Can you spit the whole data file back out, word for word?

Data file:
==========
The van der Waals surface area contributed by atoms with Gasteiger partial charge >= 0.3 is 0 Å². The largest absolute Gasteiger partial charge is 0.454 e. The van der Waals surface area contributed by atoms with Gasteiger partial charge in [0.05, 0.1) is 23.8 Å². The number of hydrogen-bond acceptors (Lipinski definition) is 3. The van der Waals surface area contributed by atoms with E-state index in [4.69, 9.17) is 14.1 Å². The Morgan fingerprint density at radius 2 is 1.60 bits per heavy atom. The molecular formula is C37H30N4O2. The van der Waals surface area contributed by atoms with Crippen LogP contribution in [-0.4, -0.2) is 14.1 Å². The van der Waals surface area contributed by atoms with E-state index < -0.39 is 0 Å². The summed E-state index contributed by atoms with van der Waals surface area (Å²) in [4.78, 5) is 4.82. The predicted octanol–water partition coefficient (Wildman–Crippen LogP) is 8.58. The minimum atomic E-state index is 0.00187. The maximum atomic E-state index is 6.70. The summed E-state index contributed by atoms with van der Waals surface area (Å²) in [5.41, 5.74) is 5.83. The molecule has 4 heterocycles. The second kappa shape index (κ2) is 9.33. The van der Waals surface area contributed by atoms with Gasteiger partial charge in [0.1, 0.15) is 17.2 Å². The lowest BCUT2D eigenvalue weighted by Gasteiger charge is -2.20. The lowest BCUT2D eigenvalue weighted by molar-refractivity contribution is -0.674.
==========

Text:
The van der Waals surface area contributed by atoms with Gasteiger partial charge >= 0.3 is 0 Å². The largest absolute Gasteiger partial charge is 0.454 e. The van der Waals surface area contributed by atoms with Gasteiger partial charge in [0.05, 0.1) is 23.8 Å². The number of hydrogen-bond acceptors (Lipinski definition) is 3. The van der Waals surface area contributed by atoms with E-state index in [4.69, 9.17) is 14.1 Å². The Morgan fingerprint density at radius 2 is 1.60 bits per heavy atom. The molecular formula is C37H30N4O2. The van der Waals surface area contributed by atoms with Crippen LogP contribution in [-0.4, -0.2) is 14.1 Å². The van der Waals surface area contributed by atoms with E-state index < -0.39 is 0 Å². The summed E-state index contributed by atoms with van der Waals surface area (Å²) in [4.78, 5) is 4.82. The predicted octanol–water partition coefficient (Wildman–Crippen LogP) is 8.58. The minimum atomic E-state index is 0.00187. The maximum atomic E-state index is 6.70. The summed E-state index contributed by atoms with van der Waals surface area (Å²) in [5.41, 5.74) is 5.83. The molecule has 4 heterocycles. The second kappa shape index (κ2) is 9.33. The van der Waals surface area contributed by atoms with Gasteiger partial charge in [0.1, 0.15) is 17.2 Å². The lowest BCUT2D eigenvalue weighted by Gasteiger charge is -2.20. The lowest BCUT2D eigenvalue weighted by molar-refractivity contribution is -0.674.